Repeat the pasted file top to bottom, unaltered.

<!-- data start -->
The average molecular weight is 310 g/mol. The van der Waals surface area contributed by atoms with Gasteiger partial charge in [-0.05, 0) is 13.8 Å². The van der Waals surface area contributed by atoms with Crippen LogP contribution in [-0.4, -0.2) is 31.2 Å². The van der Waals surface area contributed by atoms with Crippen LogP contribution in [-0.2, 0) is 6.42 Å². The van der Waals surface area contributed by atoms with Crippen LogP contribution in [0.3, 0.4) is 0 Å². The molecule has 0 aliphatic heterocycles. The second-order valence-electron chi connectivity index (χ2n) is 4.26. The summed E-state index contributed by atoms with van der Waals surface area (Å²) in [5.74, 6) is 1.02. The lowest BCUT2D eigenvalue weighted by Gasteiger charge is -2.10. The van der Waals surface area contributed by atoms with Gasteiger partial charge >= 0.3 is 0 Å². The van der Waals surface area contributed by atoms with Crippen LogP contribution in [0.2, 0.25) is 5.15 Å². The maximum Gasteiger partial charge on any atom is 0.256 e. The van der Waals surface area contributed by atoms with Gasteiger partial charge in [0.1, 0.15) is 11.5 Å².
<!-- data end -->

The average molecular weight is 310 g/mol. The van der Waals surface area contributed by atoms with Gasteiger partial charge in [-0.05, 0) is 13.8 Å². The van der Waals surface area contributed by atoms with Crippen LogP contribution in [-0.4, -0.2) is 31.2 Å². The van der Waals surface area contributed by atoms with Crippen LogP contribution in [-0.2, 0) is 6.42 Å². The van der Waals surface area contributed by atoms with Crippen LogP contribution in [0.3, 0.4) is 0 Å². The molecule has 0 aliphatic heterocycles. The second-order valence-electron chi connectivity index (χ2n) is 4.26. The summed E-state index contributed by atoms with van der Waals surface area (Å²) in [5.74, 6) is 1.02. The lowest BCUT2D eigenvalue weighted by Gasteiger charge is -2.10. The van der Waals surface area contributed by atoms with Gasteiger partial charge >= 0.3 is 0 Å². The van der Waals surface area contributed by atoms with Crippen LogP contribution in [0.2, 0.25) is 5.15 Å². The maximum Gasteiger partial charge on any atom is 0.256 e. The van der Waals surface area contributed by atoms with Gasteiger partial charge in [0.1, 0.15) is 11.5 Å².